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Selecting and Acclimating your Freshwater Tropical Fish

In the article it is spoken in detail about Selecting and Acclimating your Freshwater Tropical Fish. With so many choices… how do I select the right Freshwater Tropical fish for my new Aquarium?

Selecting and Acclimating your Freshwater Tropical Fish

Community Tank or Species tank?

First you must decide if you want a Community tank or a Species tank. A Community tank is a mixture of docile fish such as Tetras, Barbs, Dainos, Clown Fish, Corydoras to name a few. A Species tank in one that might contain aggressive fish like most Cichlids, or fish that need to be kept by themselves like Discus.

Know how many fish your tank can hold…

The stocking capacity of an aquarium is different for each size of tank. The general rule of thumb for any freshwater tropical aquarium is 1″ of fish per gallon of water.

This doesn’t mean that you can keep one 10″ fish in 10 gallons of water… it means you can keep ten 1″ fish or five 2″ fish in a 10 gallon tank. A 10 gallon tank could not provide enough oxygen for the 10″ fish… but the 10 gallon tank can sustain ten 1″ fish.

Another method commonly used to determine stocking capacity is to calculate the surface area of the water and divide by 12. The sum will be the number of inches of fish you can safely stock. To figure surface area multiply the length of the tank by its width, and then divide by 12.

Once you’ve become a seasoned aquarist and you totally understand how the aquarium functions… you will have the knowledge to break the general rules of thumb.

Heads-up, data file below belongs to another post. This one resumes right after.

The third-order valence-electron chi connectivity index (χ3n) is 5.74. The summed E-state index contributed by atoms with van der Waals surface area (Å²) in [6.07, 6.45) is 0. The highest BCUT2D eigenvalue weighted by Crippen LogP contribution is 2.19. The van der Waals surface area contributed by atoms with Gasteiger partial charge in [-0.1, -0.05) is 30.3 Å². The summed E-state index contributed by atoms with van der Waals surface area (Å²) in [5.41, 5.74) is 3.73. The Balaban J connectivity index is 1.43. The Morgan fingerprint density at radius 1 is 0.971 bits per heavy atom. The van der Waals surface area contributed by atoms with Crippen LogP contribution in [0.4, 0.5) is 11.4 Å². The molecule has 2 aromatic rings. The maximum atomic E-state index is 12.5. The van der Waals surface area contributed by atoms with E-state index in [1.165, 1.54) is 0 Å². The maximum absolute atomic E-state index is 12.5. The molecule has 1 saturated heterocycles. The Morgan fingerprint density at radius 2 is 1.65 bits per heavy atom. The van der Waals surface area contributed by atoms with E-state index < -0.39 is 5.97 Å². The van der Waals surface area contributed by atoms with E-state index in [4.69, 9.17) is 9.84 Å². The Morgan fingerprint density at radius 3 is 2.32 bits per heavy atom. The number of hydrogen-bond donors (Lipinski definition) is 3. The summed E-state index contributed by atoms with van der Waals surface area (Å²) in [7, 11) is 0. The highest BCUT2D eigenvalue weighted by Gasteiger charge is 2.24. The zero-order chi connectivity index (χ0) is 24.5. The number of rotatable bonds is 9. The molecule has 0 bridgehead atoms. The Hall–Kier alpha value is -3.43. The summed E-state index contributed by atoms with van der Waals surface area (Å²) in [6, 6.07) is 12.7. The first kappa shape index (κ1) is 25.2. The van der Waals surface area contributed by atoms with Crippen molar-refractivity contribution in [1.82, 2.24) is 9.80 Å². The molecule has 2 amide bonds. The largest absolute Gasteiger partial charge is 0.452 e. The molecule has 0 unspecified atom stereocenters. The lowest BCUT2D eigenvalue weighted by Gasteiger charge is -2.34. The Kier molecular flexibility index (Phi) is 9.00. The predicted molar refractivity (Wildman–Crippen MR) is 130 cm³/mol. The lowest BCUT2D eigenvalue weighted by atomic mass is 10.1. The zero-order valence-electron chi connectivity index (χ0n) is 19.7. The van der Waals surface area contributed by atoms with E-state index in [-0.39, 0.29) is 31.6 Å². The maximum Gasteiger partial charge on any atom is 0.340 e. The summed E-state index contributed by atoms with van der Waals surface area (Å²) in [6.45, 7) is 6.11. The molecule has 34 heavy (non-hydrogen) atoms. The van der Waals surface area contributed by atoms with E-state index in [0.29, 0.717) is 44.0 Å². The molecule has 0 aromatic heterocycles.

Learn about the Fish you want…
Once you’ve decided on what type of aquarium you want to have… it’s time to start researching fish. You’ll need to learn what they eat, at what level in the water they prefer to hangout at, school density, what temperature they prefer, and most importantly, how big will the fish get. The last thing you want to do is buy a beautiful little 2″ fish that grows into a 14″ monster.

Where to Shop for Fish…

I prefer to shop at the local mom and pop fish store. They usually have the best selection and quality. I find that the service is good and the staff is very knowledgeable. They are your best source of advice… and if trouble ever comes your way, they will be there to help you.

Selecting your Fish…

Once you have decided what type of aquarium your going to have… its time to go shopping for fish.

If you’ve never bought fish before… ask the fish keeper at your local shop to help you pick a good fish. You’ll want to avoid fish with deformed bodies, damaged fins or eyes, protruding scales, visible sores, abnormally large bellies, fish that hide in the corner, or fish that suspend in the water in an abnormal position.

Follow these simple rules… and you’ll be well on the way to having a successful aquarium.

Acclimating your New Fish…

Acclimating fish to your aquarium’s water and temperature is a simple process that takes 45 minutes to an hour. The first thing you should do is float the bag that your fish are in, in your aquarium for 20 or 30 minutes. This will slowly equalize the temperature of the aquarium water and the bag water.

After 20 to 30 minutes have passed… open the bag and pour a few ounces of tank water into the bag. Repeat this process every 10 minutes until you have about the same amount of tank water in the bag as water that was originally in the bag. This is an important step that helps your new fresh water tropical fish adjust to your tank’s water conditions.

Next its time to release your fish. Use a small net to catch the fish in the bag and transfer them to your tank. Do not empty the bag of water into your aquarium to release the fish. It is possible that the bag water could contain pathogens that you don’t want to introduce into your aquarium.

Adding Stress Coat® to either the bag water or tank water greatly reduces shock and stresses experienced by tropical fish when introduced to their new home. It also instantly removes chlorine and chloramines from tap water making it safe for topical fish.

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